After months of work, USB-IF presents new logos for USB ports and cables that should make it easier to find your way around.
USB-C, USB-C 2.0, USB 3.2 Gen 2×2, USB4 And also USB4 2.0, USB standards have been very difficult to navigate in recent years. The consortium responsible for the standard, USB-IF, has therefore undertaken the task of clarifying things for the user. From now on, with new signage, the capabilities of a cable or port can be understood more quickly.
A simple chart for ports
No longer referred to by the generation of USB used or marketing names such as “SuperSpeed”, we now refer to the speed offered by our devices’ USB ports. USB-IF provides several logo examples to use for a port or device packaging.
The icon gets straight to the point and indicates the maximum speed supported, from 5 to 40 GB/s. If the USB port in question is capable of recharging the device, especially on laptops, the battery icon will indicate the speed. Again, it’s very simple.
Two considerations for cables: speed and load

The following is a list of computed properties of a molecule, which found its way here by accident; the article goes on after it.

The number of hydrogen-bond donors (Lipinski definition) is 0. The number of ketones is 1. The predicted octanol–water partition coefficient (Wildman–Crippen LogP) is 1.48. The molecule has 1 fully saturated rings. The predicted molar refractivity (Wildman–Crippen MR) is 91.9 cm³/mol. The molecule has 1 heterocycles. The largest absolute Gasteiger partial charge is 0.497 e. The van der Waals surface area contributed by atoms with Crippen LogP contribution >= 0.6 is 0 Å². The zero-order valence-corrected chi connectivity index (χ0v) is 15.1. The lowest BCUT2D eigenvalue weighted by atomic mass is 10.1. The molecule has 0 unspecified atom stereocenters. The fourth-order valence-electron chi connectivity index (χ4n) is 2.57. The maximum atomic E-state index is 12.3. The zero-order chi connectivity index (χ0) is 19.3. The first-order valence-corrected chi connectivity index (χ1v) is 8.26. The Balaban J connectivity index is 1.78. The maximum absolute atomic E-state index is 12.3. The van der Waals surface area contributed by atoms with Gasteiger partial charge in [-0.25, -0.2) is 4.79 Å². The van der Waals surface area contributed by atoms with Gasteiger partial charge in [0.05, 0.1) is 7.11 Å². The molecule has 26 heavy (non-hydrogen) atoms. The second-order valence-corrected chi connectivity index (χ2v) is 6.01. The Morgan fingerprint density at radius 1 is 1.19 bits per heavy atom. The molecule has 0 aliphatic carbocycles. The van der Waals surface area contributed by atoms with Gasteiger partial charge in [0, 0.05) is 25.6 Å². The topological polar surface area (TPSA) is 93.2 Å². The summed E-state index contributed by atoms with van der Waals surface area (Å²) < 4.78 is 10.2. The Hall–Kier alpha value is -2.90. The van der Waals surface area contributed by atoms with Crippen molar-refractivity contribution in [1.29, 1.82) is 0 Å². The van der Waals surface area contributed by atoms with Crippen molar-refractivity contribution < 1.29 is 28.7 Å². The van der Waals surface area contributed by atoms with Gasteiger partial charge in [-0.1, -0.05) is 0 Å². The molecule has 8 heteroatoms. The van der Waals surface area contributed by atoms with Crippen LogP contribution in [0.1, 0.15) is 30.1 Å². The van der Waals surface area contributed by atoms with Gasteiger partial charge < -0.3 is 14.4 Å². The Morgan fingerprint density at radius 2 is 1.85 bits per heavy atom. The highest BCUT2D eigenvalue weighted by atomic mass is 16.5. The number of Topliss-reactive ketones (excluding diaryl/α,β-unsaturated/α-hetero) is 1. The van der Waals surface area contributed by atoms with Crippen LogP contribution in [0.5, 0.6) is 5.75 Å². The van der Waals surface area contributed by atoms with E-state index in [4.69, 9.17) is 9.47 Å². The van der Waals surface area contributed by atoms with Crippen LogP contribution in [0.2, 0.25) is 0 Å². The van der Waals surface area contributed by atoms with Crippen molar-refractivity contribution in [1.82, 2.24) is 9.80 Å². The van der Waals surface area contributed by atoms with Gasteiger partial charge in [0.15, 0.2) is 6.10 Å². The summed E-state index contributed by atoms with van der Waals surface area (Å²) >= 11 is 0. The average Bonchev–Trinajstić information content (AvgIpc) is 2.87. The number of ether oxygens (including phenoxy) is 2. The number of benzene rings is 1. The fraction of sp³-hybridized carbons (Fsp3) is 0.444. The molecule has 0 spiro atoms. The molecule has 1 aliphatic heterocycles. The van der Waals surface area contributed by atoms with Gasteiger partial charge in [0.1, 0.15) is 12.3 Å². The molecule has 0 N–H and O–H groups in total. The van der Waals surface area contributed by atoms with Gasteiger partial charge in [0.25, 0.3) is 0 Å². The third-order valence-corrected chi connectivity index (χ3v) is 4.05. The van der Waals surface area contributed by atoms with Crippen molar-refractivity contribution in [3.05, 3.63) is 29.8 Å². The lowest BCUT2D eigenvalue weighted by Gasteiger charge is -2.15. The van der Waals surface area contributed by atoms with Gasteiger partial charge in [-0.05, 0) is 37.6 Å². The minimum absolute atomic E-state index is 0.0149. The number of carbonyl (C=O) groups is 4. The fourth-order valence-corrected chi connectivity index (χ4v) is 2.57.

For USB cables, things are a bit more complicated. In fact, a cable can only be used to charge a device without being able to transmit much data or vice versa. USB-IF offers a dual logo that supports maximum speed on one side and indicates the electrical power the cable can transmit on the other.
A good quality cable can show on its box that it can do both 240W and 40 Gb/s. A cable primarily used for charging, otherwise restricted to a lower USB 2.0 speed, may only indicate “240 W” or “60 W”. It’s simple for the user, and we immediately understand that this is a cable designed for charging devices.
Now let’s hope manufacturers quickly adopt this new nomenclature to clear things up quickly.
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